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“Listen to what carers are telling you”: Lisa’s parent carer story

My name is Lisa, and I have two children who have received a formal diagnosis of autism. When you have met one child with autism, you really have met ONE child with autism! Our two children are the complete opposites to each other, and their autism presents completely differently.

Being a parent carer can be very lonely and isolating. It’s become even tougher at the start of this academic year. My daughter, who is in year 6 at a mainstream primary school, is unable to attend at the moment because she is suffering from autistic burnout, due to years of masking and ‘pretending to be ok’ at school.

We are currently trying to get her an EHCP (Education and Healthcare Plan) to help clarify her needs and fully determine what the right educational provision is for her going forwards. However, getting to this stage has been a nightmare in itself.

We had to apply for a Parental Request for the statutory needs assessment, which was refused twice. We managed to get the decision overturned during a mediation meeting, but it has been so draining. We are now in statutory assessment and are due a decision on whether we will be granted a EHCP in December.

I didn’t identify as a carer at first. I just assumed that I was a parent to two children with additional needs and got on with it. However, I attended a course for parents and carers who have autistic children and during this, I spoke to a representative from Swindon SEND Families Voice. She signposted me to Swindon Carers Centre, which was when I completed the assessment with Swindon Carers Centre and realised that yes, both my husband and I are both carers.

Identifying as a carer, and being able to speak with other parent carers, definitely makes a difference. We attended the curry night social evening organised by Swindon Carers Centre and it was so nice to be able to talk to people that ‘just get it’. They don’t judge. Being around other people who are in similar situations makes you feel that ‘yes we’re not the only ones’.

The more you talk to other people, the more you realise that you are doing a lot more than other parents with neurotypical children. It’s the planning and preparation of everything, you’re constantly thinking ‘what’s happening today?’ You have to think about what you can and can’t do as a family all the time. With the shopping, for example, we can’t take the children. It’s just so stressful for them. My daughter’s social anxiety is massive, and she hates being around people, noise and crowds.

Not very many people realise what it means to be a carer. There is a very traditional thought process on what a carer is, what a carer looks like. I don’t think people realise that parents can also be carers. It is assumed that you have a naughty child or you’re just too easy on them – you let them do what they want. There is a lot of judgement out there. I do get that, because if I wasn’t in my situation, I wouldn’t have got it either, but this mindset does need to change. What others don’t understand is that you have to learn to pick your battles, and save your energy and effort for the things that really matter.

The effect on my mental health and wellbeing is extreme. I find it very hard to relax. Part of me likes to be kept busy, I am always reading up on how I can help the children. My daughter struggles to communicate about emotional regulation, so it’s trying to second guess everything all the time, being that person to make sure everything is ok. I dread to think what would happen without me.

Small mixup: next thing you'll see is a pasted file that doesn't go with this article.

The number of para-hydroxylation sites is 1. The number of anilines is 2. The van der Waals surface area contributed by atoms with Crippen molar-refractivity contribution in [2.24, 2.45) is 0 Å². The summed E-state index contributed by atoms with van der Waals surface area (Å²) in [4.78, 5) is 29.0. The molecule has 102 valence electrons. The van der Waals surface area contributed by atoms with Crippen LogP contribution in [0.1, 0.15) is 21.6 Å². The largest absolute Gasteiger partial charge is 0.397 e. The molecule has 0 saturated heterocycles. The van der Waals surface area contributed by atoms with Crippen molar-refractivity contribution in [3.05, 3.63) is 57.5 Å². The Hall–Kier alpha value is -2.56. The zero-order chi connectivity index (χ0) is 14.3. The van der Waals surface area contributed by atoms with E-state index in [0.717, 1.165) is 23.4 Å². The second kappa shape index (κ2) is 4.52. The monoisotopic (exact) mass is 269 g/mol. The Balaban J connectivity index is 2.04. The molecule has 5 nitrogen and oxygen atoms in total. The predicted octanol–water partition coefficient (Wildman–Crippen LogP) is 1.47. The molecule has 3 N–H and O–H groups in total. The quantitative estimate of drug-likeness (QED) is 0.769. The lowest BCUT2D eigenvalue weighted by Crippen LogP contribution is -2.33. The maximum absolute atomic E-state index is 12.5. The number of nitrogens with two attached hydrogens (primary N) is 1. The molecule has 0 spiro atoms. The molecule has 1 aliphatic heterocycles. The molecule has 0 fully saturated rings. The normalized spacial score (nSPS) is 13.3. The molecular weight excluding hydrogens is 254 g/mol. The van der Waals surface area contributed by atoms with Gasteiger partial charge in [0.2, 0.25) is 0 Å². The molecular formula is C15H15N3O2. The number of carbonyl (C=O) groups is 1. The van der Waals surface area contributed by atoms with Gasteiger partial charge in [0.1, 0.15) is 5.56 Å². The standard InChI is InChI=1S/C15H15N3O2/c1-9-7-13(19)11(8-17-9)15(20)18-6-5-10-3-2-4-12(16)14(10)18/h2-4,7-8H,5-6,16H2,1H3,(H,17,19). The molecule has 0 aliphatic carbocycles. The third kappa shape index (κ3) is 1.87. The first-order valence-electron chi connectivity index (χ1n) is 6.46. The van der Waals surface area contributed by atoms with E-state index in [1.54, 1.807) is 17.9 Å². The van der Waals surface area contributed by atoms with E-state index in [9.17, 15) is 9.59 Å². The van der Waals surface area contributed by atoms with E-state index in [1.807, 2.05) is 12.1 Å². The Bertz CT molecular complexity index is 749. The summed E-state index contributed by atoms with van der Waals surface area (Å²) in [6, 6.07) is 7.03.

What tends to happen is that I reach a point where I experience my own burnout and have to shut off. This happens a couple of times a year, where literally I’m in bed for a week, sometimes longer. I’m really lucky in that my husband gets that and takes over to the best of his ability, but that’s the price I have to pay. It’s taken me a long time to realise that’s what happens instead of fighting against it.

The one thing we miss, is having time to ourselves as a couple. We can take time out individually, but it can be difficult to have time out as a couple because it is difficult to leave the children with anyone. When we do go out together, it just feels rushed and it is never enough time. I do feel that my husband and I are just existing, we’ve lost our individuality.

If I could say one thing to professionals, to decision makers, it would be to listen. Parent carers, they are not saying things to be difficult, so really listen to what people are telling you. You may not see it, but that doesn’t mean it’s not there.

You’ve only got to look at the media and see the number of children self-harming and taking their own lives because they’re not being listened to. Their parents have been telling people for years and nobody listens. That’s why we’re in a mental health crisis, it is something that has been around long before Covid-19.

My daughter is currently unable to function, but I’ve been telling people for years that she needs more support. My daughter now has her statutory assessment coming up, but she’s refusing to speak to people. She’s said ‘why do I have to talk to people, I’ve already told them. Can’t they talk to each other?’ And she’s right really. It’s not just once or twice, people want to hear the same information four, five, six times.

Now that she’s at crisis point, a lot of people are involved. However, the reality is that a lot of this is going to be too late, the damage has already been done. Everybody is just looking for that one piece of information that they want to hear. Don’t just listen to the one bit you’re interested in, maybe talk to each other and put the needs of the child first.  Be Proactive NOT Reactive.